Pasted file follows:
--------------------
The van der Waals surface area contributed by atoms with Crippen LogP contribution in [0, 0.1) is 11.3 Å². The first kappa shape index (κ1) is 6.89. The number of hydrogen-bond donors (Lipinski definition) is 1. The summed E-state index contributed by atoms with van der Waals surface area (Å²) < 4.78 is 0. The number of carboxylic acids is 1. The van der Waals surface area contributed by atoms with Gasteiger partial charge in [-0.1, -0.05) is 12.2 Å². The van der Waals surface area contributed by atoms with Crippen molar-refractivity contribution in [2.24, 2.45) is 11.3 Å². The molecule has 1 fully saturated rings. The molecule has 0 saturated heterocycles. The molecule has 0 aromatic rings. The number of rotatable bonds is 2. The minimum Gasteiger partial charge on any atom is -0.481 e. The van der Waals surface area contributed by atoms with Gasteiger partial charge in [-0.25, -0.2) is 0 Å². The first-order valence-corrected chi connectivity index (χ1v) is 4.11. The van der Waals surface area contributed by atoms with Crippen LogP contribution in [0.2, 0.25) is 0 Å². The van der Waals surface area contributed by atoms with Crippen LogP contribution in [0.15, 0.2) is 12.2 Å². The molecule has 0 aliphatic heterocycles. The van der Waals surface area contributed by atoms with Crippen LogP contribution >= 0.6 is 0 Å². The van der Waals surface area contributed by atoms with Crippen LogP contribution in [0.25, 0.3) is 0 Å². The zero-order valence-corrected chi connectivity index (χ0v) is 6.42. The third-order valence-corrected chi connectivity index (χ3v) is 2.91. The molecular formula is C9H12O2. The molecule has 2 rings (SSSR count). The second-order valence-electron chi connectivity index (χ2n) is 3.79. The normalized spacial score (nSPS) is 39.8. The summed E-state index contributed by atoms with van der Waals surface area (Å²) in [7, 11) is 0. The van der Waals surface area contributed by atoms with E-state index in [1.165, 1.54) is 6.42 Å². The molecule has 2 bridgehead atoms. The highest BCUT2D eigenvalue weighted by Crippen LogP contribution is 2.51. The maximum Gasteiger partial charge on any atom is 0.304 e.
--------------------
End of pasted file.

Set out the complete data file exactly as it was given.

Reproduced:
The van der Waals surface area contributed by atoms with Crippen LogP contribution in [0, 0.1) is 11.3 Å². The first kappa shape index (κ1) is 6.89. The number of hydrogen-bond donors (Lipinski definition) is 1. The summed E-state index contributed by atoms with van der Waals surface area (Å²) < 4.78 is 0. The number of carboxylic acids is 1. The van der Waals surface area contributed by atoms with Gasteiger partial charge in [-0.1, -0.05) is 12.2 Å². The van der Waals surface area contributed by atoms with Crippen molar-refractivity contribution in [2.24, 2.45) is 11.3 Å². The molecule has 1 fully saturated rings. The molecule has 0 saturated heterocycles. The molecule has 0 aromatic rings. The number of rotatable bonds is 2. The minimum Gasteiger partial charge on any atom is -0.481 e. The van der Waals surface area contributed by atoms with Gasteiger partial charge in [-0.25, -0.2) is 0 Å². The first-order valence-corrected chi connectivity index (χ1v) is 4.11. The van der Waals surface area contributed by atoms with Crippen LogP contribution in [0.2, 0.25) is 0 Å². The van der Waals surface area contributed by atoms with Crippen LogP contribution in [0.15, 0.2) is 12.2 Å². The molecule has 0 aliphatic heterocycles. The van der Waals surface area contributed by atoms with Crippen LogP contribution >= 0.6 is 0 Å². The van der Waals surface area contributed by atoms with Crippen LogP contribution in [0.25, 0.3) is 0 Å². The zero-order valence-corrected chi connectivity index (χ0v) is 6.42. The third-order valence-corrected chi connectivity index (χ3v) is 2.91. The molecular formula is C9H12O2. The molecule has 2 rings (SSSR count). The second-order valence-electron chi connectivity index (χ2n) is 3.79. The normalized spacial score (nSPS) is 39.8. The summed E-state index contributed by atoms with van der Waals surface area (Å²) in [7, 11) is 0. The van der Waals surface area contributed by atoms with E-state index in [1.165, 1.54) is 6.42 Å². The molecule has 2 bridgehead atoms. The highest BCUT2D eigenvalue weighted by Crippen LogP contribution is 2.51. The maximum Gasteiger partial charge on any atom is 0.304 e.